We also ran for a second term talking about ending the war in Afghanistan and figuring out what our presence was going to look like post-2014 and putting in place a partnership with the Afghan Government and the Afghan people that continued to promote our interests there. We’ve made progress there. We have concluded negotiations on a Bilateral Security Agreement. It needs to be signed now, but we’re getting closer. Again, much more work to do, but we’ve made progress in the last year.
Again, going back to Syria, an incredibly heartbreaking, complicated, really tough issue with no easy answers, we’ve negotiated a way and are in the process of destroying their chemical weapons stockpile, which we all saw the horrific impact of when it was used this year. And we have a date in place for a Geneva II conference. Is a political transition going to be easy? Of course not. But we have to make progress, we have to continue trying and working, again, with Russia and the UN in this case, to convene a Geneva II conference.
So if you look at our relationships around the world, with Europe and Latin America, Asia, Russia and China, like you said, we all don’t agree on everything. That just doesn’t – wouldn’t even be feasible to think about agreeing with everyone all the time. But we have issues where we can all work together where we have common security, economic interests, and where we’re able to work together as partners around the world. And we’re going to continue doing that as we go into 2014, which I can’t believe is almost here already. I don’t even know where the time goes.
But there are a lot of challenges we want to keep making progress on – Middle East peace, which Secretary Kerry has been incredibly focused on. He’s landing tonight – maybe already has landed in Israel – and will be having conversations tomorrow with President Abbas and Prime Minister Netanyahu – another really tough issue that we’ve made progress on in the last year. Is there much more work to do? Of course. But these are tough issues that we’re tackling head on. If you talk about trade and economics, TTP*, this is an incredibly important part of our agenda that is at the forefront.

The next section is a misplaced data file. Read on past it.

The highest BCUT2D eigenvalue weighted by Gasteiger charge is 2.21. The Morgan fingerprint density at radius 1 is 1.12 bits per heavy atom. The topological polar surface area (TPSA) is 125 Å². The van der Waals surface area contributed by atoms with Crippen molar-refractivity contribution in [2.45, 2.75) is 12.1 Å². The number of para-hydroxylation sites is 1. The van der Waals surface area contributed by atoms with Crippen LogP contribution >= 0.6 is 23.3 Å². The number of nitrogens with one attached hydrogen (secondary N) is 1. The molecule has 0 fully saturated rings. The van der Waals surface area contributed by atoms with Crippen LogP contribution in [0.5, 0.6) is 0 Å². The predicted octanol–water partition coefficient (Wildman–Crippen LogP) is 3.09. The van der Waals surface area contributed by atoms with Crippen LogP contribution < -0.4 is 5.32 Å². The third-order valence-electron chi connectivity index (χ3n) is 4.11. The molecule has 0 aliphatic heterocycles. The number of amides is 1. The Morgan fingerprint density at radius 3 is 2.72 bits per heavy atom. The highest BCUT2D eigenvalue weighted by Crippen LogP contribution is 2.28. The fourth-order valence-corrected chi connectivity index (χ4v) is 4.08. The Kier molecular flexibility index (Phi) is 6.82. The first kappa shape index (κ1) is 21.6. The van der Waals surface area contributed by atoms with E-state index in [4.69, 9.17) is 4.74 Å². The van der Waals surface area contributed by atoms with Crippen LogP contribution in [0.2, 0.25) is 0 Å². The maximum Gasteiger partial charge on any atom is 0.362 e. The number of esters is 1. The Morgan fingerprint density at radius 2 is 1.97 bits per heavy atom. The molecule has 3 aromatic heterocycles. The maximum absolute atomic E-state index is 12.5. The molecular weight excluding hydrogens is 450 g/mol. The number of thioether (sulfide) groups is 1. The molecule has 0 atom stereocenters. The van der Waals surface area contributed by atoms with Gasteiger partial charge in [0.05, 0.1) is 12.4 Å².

And the last issue I’ll mention – then I will stop talking for a while to give everyone a break – but if you look at some of the other issues Secretary Kerry and the Administration is focused on, things like climate change, we’ve talked a little bit about that. I think he’ll be talking about it more in the coming weeks and months and over the next year – incredibly important for all of our countries around the world to tackle this head on, to work together to confront this challenge from a security and economic perspective.
So these are issues that are at the top of our agenda. That’s a lot on our plate. But again, we’re all just happy to be here and working hard every day on them. I know Secretary Kerry certainly feels that way.
QUESTION: One more small one?
MODERATOR: Okay, last one.
QUESTION: Last one. Just before (inaudible) the issue of the past year, again, in the same context of wrapping up.
MS. HARF: Mm-hmm. Wrapping up the year.
QUESTION: Right. How much of a setback has been this Snowden for your relations with the outside world? Thanks.
MS. HARF: I think it’s indicative of the fact that it didn’t come up until the end of this briefing today that we have a lot of issues that are really important that we all work on together, all of our countries, and the last time I was at this podium, I said – I got a lot of questions about this – and I said we don’t want this to impact our ability to work together on other issues. And if you look at Russia, if you look at other countries in Europe, it hasn’t. And if you look just at the fact that this wasn’t brought up until the end of the briefing today with all these other really important issues to discuss, obviously, it’s something we are talking to other countries about, we are working through. But we’re looking at 2014 moving forward on all of these issues together, really moving past this.
MODERATOR: And with that look forward --
MS. HARF: I know.
MODERATOR: -- we need to end the briefing. Thank you again for coming.
MS. HARF: Thank you all so much for coming.
MODERATOR: And thank you all for being here. That officially closes the briefing. Thank you.